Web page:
Most people won’t be able to tell if a child is having a tantrum or a sensory meltdown simply by looking at her actions.
But if junior is trying to get your attention or is unable to express her emotions, she is likely throwing a tantrum. However, children whose senses are overwhelmed, such as by too much noise, respond to these “fight-or-flight” situations by overreacting or acting out. Most times, these kids cannot control their behaviour.
Occupational therapist Sara Yeow explains a sensory meltdown, “Where they yell or scream ― they are choosing to fight. Flight is when they run away from the task or situation.” Yeow points out that a child who throws a tantrum is able to control her behaviour but prefers to throw a hissy fit as her way of getting her point across.
Adds Eugenia Koh, who co-founded parent support group, Sensory Processing Awareness Group Singapore, “Tantrums are usually a means to an end ― the child may want something and thinks [throwing] a tantrum will get her what she wants and she will stop the tantrum once she gets her way.”
“Tantrums are usually a means to an end ― the child may want something and thinks [throwing] a tantrum will get her what she wants and she will stop the tantrum once she gets her way.”
You can spot warning signs that a sensory meltdown is about to take place by observing changes in your preschooler’s behaviour or body language. Actions that suggest increased anxiety include:
*Clenching of fist/s.
*Tensing up of the body.
*Asking repeatedly to leave a situation or location.
*Pacing up and down or appears fidgety.
Of course, apart from dealing with your distressed child, you’ll probably also find yourself the cynosure of disapproving glares from bystanders. It’s a common situation for parents and Koh advises that you should tend to your kid and disregard the public reaction.
She says, “Instead of focussing on managing the stares from people whom we don’t know, it is more critical and meaningful for us as parents to focus on our child instead! [The bystanders] will manage.” Don’t forget, if you’re feeling bothered, your child will only get more anxious.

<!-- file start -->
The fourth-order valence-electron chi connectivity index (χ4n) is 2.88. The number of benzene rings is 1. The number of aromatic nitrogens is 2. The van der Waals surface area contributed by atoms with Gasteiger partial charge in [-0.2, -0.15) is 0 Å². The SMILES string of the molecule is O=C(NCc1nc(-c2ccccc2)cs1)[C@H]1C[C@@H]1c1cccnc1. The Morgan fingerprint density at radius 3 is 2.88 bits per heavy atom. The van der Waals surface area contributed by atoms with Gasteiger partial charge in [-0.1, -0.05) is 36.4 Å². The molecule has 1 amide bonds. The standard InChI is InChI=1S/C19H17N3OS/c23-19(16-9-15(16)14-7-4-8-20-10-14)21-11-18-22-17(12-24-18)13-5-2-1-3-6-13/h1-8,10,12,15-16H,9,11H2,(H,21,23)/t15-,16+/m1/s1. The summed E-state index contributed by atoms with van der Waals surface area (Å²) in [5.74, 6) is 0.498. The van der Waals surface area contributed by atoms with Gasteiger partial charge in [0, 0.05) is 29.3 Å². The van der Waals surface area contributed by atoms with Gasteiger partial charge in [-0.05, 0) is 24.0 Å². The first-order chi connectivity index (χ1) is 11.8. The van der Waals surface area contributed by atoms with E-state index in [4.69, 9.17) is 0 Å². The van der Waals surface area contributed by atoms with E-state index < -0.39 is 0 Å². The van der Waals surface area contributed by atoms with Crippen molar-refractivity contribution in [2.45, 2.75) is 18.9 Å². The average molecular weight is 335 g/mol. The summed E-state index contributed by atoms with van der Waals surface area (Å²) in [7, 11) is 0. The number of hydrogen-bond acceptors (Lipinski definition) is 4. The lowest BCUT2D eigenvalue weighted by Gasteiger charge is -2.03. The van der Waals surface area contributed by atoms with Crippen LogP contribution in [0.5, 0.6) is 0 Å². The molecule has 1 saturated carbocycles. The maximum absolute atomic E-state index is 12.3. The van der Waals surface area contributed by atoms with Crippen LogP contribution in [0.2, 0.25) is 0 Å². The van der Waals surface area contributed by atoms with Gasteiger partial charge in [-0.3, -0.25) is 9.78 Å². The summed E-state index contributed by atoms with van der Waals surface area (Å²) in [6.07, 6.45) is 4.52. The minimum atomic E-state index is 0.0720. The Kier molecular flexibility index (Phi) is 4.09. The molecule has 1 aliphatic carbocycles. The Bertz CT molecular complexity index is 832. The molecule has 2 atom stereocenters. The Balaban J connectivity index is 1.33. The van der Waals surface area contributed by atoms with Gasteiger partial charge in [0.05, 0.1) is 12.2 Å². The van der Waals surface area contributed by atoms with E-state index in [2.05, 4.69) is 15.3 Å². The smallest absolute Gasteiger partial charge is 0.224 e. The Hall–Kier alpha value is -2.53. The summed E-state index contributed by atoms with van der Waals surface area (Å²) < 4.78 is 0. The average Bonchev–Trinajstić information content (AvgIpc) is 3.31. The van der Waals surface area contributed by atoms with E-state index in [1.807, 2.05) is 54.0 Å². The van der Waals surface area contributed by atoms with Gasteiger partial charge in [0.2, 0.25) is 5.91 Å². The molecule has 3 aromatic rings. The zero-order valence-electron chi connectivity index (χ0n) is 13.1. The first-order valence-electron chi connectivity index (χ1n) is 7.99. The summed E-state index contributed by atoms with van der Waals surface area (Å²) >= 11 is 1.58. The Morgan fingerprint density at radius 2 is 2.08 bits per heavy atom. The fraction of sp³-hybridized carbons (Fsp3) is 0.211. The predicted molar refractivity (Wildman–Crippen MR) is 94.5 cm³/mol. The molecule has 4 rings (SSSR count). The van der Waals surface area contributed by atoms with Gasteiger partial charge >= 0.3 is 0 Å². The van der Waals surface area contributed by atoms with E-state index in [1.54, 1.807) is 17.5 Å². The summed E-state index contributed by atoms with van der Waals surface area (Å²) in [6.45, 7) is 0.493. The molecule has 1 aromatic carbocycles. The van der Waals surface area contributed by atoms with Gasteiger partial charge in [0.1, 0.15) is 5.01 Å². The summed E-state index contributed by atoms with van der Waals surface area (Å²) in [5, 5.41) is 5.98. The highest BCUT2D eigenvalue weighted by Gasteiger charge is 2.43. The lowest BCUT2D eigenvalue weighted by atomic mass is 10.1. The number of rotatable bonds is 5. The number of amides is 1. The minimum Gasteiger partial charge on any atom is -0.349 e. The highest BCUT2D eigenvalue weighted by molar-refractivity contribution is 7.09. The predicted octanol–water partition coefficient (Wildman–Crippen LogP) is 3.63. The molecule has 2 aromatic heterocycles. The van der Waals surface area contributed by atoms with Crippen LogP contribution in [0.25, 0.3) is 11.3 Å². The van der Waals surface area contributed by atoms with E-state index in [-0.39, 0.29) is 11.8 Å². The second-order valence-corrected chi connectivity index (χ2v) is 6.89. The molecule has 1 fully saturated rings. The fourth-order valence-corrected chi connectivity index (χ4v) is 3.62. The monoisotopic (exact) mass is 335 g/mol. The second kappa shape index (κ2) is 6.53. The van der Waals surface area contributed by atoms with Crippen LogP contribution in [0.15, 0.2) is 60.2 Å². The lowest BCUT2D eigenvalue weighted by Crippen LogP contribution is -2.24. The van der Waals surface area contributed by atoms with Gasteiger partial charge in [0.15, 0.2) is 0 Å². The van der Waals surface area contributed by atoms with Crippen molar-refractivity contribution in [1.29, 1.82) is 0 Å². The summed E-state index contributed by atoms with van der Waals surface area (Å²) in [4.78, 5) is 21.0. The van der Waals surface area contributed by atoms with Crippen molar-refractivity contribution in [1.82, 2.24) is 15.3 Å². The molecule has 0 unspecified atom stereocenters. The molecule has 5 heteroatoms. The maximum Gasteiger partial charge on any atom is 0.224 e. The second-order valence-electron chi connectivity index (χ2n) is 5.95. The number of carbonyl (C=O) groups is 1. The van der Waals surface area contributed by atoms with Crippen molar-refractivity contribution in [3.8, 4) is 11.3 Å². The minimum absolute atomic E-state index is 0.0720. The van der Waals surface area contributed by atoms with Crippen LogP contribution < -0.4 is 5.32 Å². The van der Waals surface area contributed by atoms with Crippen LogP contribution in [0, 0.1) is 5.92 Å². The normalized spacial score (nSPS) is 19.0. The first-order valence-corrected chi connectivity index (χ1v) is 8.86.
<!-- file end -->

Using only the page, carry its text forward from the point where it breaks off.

Next, learn how to handle your child’s sensory outburst in public…
Here are steps to deal with your child’s public sensory meltdowns:
1. Always have an escape plan Yeow says the escape can be in the form of access to a quiet room or area where your child will be able to calm down. If a quiet area isn’t available, try taking her out of the shopping mall to your car ― you want to remove her from the loud sounds or crowds to an area of lower sensory stimulation.
2. Bring along “fidget” toys These toys can range from stress balls or resistance bands. Distracting your child or relieving any tension helps them calm down and avoid a public outburst. If these toys aren’t available, Yeow suggests that “firm hugs or firm squeezes on the hands can also help them calm down”.
3. Keep calm, always Remember that your negative energy will easily rub off on your child. Yeow points out, “The more flustered or frustrated you are, the more your child will find it challenging to calm down when having a sensory meltdown.” What your kiddo needs most from you is an assurance that she is safe. So, reassure your kids that you’re there for them and that you understand that she may feel scared or out of control.
“The more flustered or frustrated you are, the more your child will find it challenging to calm down when having a sensory meltdown.”
4. Give her time to recover or adjust Don’t aggravate her anxiety by saying things like “your friends are waiting” or “the whole family is waiting”. Yeow notes that your child needs time to calm down and adjust, so don’t be in a hurry to return to an overwhelming situation, which caused the meltdown in the first place.
5. Recognise the triggers If your kiddo has repeated sensory meltdowns, Koh advises that you speak to an occupational or educational therapist, so as to determine what sensory processing difficulty your child is suffering from. This way, you’re aware of the triggering factors and steer clear of them.
6. Plan what to do next This depends on what triggered the outburst in the first place ― if it was the crowded shopping mall, you may want to scratch your shopping expedition. If it is an emotional conversation, approach the topic from another angle or find another time to talk.
Broach the subject of her outburst only when your child is calm and relaxed. Talking about her meltdown can cause her to feel guilt, so stay on point and avoid assigning blame. You should also tell her to alert you if she is feeling uncomfortable in a certain situation, so as to prevent future outbursts.
Most importantly, know that managing your child’s public outbursts will take a lot of effort and practice. Over time, however, you’ll be able to recognise the signs and impart vital coping skills.
Sara Yeow is an occupational therapist with KIDZ Pediatric Occupational Theraphy Consultants Pte Ltd and Eugenia Koh is co-founder of Sensory Processing Awareness Group Singapore.
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